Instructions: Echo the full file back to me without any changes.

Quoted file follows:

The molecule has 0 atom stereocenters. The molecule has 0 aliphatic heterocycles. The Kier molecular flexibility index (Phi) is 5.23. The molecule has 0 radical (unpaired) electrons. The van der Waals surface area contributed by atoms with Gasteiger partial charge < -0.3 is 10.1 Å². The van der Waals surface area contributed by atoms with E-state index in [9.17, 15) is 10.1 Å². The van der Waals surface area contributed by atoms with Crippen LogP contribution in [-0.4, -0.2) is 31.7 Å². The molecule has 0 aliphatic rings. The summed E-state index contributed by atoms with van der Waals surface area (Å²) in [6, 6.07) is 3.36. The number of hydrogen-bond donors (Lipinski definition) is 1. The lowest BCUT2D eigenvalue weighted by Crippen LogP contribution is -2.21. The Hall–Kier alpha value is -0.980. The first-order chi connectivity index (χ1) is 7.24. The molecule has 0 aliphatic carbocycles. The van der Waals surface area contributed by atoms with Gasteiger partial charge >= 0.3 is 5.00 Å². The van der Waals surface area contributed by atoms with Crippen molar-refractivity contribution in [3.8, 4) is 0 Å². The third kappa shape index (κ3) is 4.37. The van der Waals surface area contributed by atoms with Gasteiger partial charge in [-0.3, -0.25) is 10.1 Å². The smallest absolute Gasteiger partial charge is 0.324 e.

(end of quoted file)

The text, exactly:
The molecule has 0 atom stereocenters. The molecule has 0 aliphatic heterocycles. The Kier molecular flexibility index (Phi) is 5.23. The molecule has 0 radical (unpaired) electrons. The van der Waals surface area contributed by atoms with Gasteiger partial charge < -0.3 is 10.1 Å². The van der Waals surface area contributed by atoms with E-state index in [9.17, 15) is 10.1 Å². The van der Waals surface area contributed by atoms with Crippen LogP contribution in [-0.4, -0.2) is 31.7 Å². The molecule has 0 aliphatic rings. The summed E-state index contributed by atoms with van der Waals surface area (Å²) in [6, 6.07) is 3.36. The number of hydrogen-bond donors (Lipinski definition) is 1. The lowest BCUT2D eigenvalue weighted by Crippen LogP contribution is -2.21. The Hall–Kier alpha value is -0.980. The first-order chi connectivity index (χ1) is 7.24. The molecule has 0 aliphatic carbocycles. The van der Waals surface area contributed by atoms with Gasteiger partial charge >= 0.3 is 5.00 Å². The van der Waals surface area contributed by atoms with Crippen molar-refractivity contribution in [3.8, 4) is 0 Å². The third kappa shape index (κ3) is 4.37. The van der Waals surface area contributed by atoms with Gasteiger partial charge in [-0.3, -0.25) is 10.1 Å². The smallest absolute Gasteiger partial charge is 0.324 e.